As budget negotiations come to a close this week, the Legislature and Gov. Jerry Brown are faced with a decision to fund California’s Medicaid program – or let millions of people become insured without actually having access to care. As health care providers who see some of the poorest and neediest patients, our hope is that they choose the high road and allocate the $250 million needed to restore a 10 percent cut in reimbursements to doctors.
Legislators have long expressed their desire for health reform to succeed in California and have wholeheartedly supported the concept of expanding care to the state’s poorest and neediest patients. We join them in that support. It’s unfortunate, though, that elected officials are considering approving a budget that doesn’t include proper funding for the backbone on which health reform is being built on in this state, Medi-Cal.
In 2011, tough choices were made as the state faced dire fiscal times and across-the-board cuts were made. Assembly Bill 97, passed by the Legislature and signed by Brown, included a 10 percent cut to Medi-Cal reimbursements to physicians – a move that put weight on the shoulders of patients that need care the most.
The good news is that California isn’t facing those same dire fiscal times. Now, it’s up to the Legislature and Brown to restore funding to Medi-Cal.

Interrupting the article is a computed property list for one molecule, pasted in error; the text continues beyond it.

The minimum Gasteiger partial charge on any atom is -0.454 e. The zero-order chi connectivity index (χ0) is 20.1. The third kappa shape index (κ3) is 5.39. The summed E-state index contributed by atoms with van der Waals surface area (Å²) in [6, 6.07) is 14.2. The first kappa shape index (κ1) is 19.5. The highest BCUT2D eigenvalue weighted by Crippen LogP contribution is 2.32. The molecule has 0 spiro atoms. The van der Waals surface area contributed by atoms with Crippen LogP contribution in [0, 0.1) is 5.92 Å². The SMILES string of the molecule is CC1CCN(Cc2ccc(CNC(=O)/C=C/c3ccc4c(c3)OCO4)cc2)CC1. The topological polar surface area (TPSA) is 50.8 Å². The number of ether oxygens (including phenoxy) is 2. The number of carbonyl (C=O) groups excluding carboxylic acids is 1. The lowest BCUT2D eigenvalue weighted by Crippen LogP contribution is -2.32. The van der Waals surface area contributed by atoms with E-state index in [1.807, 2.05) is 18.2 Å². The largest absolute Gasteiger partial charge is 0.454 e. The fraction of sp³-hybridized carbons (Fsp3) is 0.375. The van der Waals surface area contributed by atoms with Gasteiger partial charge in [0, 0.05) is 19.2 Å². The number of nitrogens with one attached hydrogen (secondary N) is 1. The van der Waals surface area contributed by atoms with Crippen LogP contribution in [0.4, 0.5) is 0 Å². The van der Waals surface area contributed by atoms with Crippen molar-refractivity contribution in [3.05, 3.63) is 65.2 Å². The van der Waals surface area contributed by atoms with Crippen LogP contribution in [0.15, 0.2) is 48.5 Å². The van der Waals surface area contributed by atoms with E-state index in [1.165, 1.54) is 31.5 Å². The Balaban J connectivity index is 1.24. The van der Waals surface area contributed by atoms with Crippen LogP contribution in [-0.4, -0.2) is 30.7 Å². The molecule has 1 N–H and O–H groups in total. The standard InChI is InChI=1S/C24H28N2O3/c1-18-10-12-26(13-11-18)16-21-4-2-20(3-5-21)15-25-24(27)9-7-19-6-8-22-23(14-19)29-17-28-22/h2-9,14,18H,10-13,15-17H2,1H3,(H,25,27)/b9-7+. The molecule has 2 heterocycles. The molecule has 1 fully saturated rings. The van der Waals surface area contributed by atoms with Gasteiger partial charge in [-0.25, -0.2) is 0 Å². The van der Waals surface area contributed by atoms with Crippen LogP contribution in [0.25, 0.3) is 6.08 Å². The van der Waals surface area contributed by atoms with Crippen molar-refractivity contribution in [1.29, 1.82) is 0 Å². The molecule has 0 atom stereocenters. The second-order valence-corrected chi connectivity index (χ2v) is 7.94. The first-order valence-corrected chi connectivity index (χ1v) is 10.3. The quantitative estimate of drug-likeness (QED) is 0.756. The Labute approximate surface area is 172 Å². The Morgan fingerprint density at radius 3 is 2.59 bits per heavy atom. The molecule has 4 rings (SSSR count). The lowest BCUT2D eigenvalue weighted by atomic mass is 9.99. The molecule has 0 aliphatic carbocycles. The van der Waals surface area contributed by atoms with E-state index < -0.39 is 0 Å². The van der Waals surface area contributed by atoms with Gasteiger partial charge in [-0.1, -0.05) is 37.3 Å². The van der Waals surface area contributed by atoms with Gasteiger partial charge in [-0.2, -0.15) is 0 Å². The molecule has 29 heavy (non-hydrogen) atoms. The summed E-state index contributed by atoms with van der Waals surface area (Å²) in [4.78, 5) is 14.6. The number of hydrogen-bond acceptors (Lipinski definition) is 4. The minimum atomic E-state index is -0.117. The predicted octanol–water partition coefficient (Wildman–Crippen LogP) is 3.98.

For years before AB 97 cuts were approved, California saw a decline in physicians seeing Medi-Cal patients. Under the cuts, provider reimbursement rates are roughly $18 to $24 for a primary care visit. Nationwide, that puts California on the bottom of the list of Medicaid reimbursements.
A 2010 report from the California Health Care Foundation and the University of California, San Francisco, found that in 2008, 90 percent of California physicians were accepting new privately insured patients and 73 percent were taking new Medicare patients. Only 57 percent reported accepting new Medi-Cal patients. Only about one-fourth of doctors were providing care to 80 percent of Medi-Cal patients, the study found. Those numbers are before the 10 percent cut, which is likely to further reduce the number of providers able to accept new patients.
Yet we have millions of new patients to take care of in coming months because of health care reform. Brown included $1.2 billion in his revised budget to cover the costs of 1.4 million more Californians enrolling in Medi-Cal than earlier projected – a total of about 30 percent of the state’s population.
Last year, the We Care for California coalition – representing the largest statewide organizations of physicians, dentists, hospitals, health care workers, health plans, community clinics, emergency responders and patient advocacy groups – came together in Sacramento for the biggest health care rally in the Capitol’s history. More than 8,000 patients, providers and advocates joined to urge lawmakers to reverse the cuts.
Now, lawmakers have the chance to ensure that access is a reality and not just an empty promise of an insurance card. Regardless of what happens before the budget deadline, lawmakers should make it a priority to restore funding to Medi-Cal.
Paul Phinney, a Sacramento-area physician, is immediate past president of the California Medical Association.